My parents didn’t plan to have four girls as their children, yet here I am, flanked by my sisters in one wide bed as I’m trying to recover the lost thoughts I had before they arrived from work. We don’t sleep together anymore like we used to when we were little, but we do bond this way. We hang out in one of our rooms upstairs and do stuff most sisters do. Though I would say I’m blessed to have siblings whom I can share clothes, secrets and crushes with, I sometimes wonder how it feels like to have brothers instead. It’s not until a recent encounter with one of my uncles that I realized what I’ve been missing all along.
One night, two of my young uncles from my mother’s side came to visit us. As I was typing on my laptop, my Uncle Richard sat beside me and sneaked a peek at the monitor. I knew he was drunk; his smell gave it away. I’ve been taught a long time ago to just nod at whatever my drunken uncles say because, well, they’re drunk. This time, though, he sensed something was wrong. He was talking a mile a second, but I was simply smiling at him, not understanding a word. Then I blurted out, “Tito, I can’t hear you anymore”.
I saw pain flash in my uncle’s eyes. He knew I was hard of hearing, but didn’t expect it to become worse. He used hand signals and made me read his lips. He was asking me if both of my ears have already lost hearing and I said yes. As I’ve written in one of my previous essays, it seemed that people around me find it difficult to accept the news. I looked up at him and his eyes were saying sorry. He hugged me and kissed my forehead. I told him there’s no need to worry because I’m fine with it. Still, that didn’t stop him from talking to my mother about how sorry he was that I lost my sense of hearing.
My siblings and I grew up with my uncles. These guys are just five to ten years older than us, so we have practically shared our childhood and teenage years. Their primary job then, in exchange for free lodging in our house, was to look after us siblings. They would send us to school in the morning and fetch us in the afternoon. When we were having difficulties with our homework, my uncles would take turns teaching us and even do school projects for us.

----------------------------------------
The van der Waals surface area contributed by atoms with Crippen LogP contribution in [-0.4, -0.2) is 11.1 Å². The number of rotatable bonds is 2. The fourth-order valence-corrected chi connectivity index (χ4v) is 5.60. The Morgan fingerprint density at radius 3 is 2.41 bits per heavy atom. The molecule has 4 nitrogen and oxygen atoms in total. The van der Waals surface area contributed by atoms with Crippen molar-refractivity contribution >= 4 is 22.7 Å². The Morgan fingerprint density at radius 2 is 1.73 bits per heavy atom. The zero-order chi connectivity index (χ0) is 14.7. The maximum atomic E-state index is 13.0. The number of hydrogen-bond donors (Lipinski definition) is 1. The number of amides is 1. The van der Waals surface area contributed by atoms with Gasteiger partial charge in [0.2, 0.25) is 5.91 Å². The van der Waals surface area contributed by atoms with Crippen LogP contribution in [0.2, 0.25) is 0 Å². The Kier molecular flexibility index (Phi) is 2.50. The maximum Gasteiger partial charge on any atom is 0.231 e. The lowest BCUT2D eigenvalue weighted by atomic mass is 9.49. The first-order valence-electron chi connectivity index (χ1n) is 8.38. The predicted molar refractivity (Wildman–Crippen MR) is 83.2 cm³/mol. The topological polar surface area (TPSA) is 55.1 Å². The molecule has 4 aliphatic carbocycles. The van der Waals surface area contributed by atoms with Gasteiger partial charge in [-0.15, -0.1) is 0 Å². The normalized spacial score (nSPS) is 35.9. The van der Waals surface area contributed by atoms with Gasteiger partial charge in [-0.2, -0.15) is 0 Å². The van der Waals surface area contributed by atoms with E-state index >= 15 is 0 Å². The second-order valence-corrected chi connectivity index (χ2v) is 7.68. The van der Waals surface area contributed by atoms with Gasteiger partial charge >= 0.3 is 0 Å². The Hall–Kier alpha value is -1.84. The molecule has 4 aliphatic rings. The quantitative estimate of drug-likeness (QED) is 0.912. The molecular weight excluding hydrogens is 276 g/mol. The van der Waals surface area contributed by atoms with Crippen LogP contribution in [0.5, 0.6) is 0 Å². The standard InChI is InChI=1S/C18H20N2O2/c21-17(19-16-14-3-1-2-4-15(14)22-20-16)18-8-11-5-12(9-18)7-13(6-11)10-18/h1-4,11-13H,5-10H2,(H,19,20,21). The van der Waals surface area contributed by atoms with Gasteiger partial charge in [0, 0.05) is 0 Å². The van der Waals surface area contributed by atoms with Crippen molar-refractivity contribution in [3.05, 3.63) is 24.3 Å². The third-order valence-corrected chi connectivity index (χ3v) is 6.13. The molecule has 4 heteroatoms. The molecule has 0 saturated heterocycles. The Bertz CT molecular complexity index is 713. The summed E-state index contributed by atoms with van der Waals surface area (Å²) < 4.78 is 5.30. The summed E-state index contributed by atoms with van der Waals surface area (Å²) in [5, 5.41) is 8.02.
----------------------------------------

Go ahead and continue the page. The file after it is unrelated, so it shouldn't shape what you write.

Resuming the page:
Much of the music influence came from my uncles. They would teach us how to play the guitar and would make us listen to a variety of rock bands such as Metallica, The Cure, Eagles and others from the 80’s and 90’s eras. I vividly recall how my Uncle Jessie, then 20, would rock my baby sister to sleep to the tune of Parokya ni Edgar’s “Buloy”. I would often chastise him, but my sister would fall asleep nonetheless.
My uncles—all the seven of them—are also the perpetrators of “inuman sessions” in our house. Whenever they win a bet on their fighting roosters, they convene in our patio and drink beer. They even let us drink some and give us “balato” and “pulutan”, much to the consternation of my parents. On one occasion, they even drank a lot of beer and kept the “tansans” or bottle caps just so I could redeem a USB for a beer promo.
Why am I sharing these things? It’s because I’ve come to realize that we have taken them for granted for so long. We haven’t thanked them enough for sharing their lives with us. I realized they are the brothers we never had. I know some of you would think it’s weird that we are touchy with one another considering the cases of sexual harassment involving close relatives these days. But this is a brotherly love. They have loved us like they would their own siblings. I won’t have it any other way.
Titas or aunts are often portrayed in the social media as meddling and hard-to-please relatives. I can agree with that. But how about titos or uncles? Well, I’d say they’re the ones who are more of a “kunsintidor” and an easy-going type. Nevertheless, they will love you unconditionally in all your glowing beauty and imperfections—zero love life included.